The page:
Review and Reflection on “The Righteous Mind” by Jonathan Haidt

This book was published in 2012.  But really, it’s pretty timeless.  Twelve years later and I find what Haidt wrote to be so very helpful.  The subtitle is what grabbed my attention: “Why Good People are Divided by Politics and Religion.”  If that’s not timely, I’m not sure what is.  

And before we move on, let’s just take a moment to focus on the key two-word phrase in that subtitle – “good people.”  We are so very polarized.  We are reminded of this often through our media.  I often wonder if we’re being told over and over again that those who disagree with us are not just of a different opinion, or even wrong, but are “bad” people for their beliefs.  And if they are bad, then we should fight against them, we should defeat them, we should maybe even dehumanize them?  Us vs. them.  Oh how easy we slip into that dichotomy.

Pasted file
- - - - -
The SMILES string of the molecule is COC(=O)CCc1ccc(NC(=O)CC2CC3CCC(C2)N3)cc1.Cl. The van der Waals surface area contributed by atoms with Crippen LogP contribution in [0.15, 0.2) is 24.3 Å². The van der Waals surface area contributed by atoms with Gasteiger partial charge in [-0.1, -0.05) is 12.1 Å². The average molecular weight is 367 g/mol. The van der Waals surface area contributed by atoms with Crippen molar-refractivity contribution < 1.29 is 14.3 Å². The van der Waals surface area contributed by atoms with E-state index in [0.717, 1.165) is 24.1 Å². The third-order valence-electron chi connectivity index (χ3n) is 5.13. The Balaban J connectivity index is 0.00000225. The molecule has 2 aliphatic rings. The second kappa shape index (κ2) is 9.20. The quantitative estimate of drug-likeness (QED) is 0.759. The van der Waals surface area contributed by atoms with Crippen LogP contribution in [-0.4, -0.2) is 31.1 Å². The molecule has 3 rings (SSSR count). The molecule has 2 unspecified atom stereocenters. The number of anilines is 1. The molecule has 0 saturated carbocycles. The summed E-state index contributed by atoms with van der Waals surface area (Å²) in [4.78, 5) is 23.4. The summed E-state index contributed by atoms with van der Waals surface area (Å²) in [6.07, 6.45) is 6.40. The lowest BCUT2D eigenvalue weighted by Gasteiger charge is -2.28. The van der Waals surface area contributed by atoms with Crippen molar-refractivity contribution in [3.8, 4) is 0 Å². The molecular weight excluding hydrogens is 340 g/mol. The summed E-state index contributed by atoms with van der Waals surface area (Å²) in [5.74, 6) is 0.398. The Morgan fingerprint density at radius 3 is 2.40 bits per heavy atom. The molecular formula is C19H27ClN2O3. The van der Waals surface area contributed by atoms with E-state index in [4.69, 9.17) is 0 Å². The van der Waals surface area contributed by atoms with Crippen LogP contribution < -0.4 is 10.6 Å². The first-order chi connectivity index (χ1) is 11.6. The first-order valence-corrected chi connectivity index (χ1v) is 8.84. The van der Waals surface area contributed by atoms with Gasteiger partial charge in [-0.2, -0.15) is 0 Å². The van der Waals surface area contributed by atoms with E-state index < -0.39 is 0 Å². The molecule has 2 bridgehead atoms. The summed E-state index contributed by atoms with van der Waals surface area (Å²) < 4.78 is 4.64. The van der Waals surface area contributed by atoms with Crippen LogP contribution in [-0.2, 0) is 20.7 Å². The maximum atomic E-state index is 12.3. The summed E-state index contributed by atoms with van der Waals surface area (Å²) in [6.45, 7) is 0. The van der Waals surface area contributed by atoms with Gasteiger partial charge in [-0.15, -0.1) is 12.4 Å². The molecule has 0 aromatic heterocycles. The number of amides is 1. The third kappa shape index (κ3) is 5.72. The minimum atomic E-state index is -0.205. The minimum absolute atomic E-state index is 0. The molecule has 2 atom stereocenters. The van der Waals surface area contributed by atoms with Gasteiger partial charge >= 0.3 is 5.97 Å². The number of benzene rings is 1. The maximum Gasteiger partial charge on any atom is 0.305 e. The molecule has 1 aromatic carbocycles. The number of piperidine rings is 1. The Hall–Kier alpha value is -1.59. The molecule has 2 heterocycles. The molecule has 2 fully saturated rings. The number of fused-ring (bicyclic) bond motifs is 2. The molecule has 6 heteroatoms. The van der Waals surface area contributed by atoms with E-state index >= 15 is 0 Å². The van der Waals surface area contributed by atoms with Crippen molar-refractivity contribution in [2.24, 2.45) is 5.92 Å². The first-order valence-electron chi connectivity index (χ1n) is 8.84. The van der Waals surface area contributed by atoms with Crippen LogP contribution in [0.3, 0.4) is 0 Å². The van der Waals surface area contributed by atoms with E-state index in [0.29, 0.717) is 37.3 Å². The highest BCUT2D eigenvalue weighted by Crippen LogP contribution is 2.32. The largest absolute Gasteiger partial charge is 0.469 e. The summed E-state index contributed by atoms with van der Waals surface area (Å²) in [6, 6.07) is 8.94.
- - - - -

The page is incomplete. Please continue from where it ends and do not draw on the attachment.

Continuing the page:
So why is this book needed?  Simple – politics and religion aren’t going away and we have to figure out how we can coexist with those who see the world differently from ourselves.  Because the reality is there is not one person on the planet who agrees with you 100% of the time on 100% of the issues at hand.  Not one.  

“Etiquette books tell us not to discuss these topics in polite company, but I say go ahead.  Politics and religion are both expressions of our underlying moral psychology, and an understanding of that psychology can help to bring people together.” (Pg. xviii).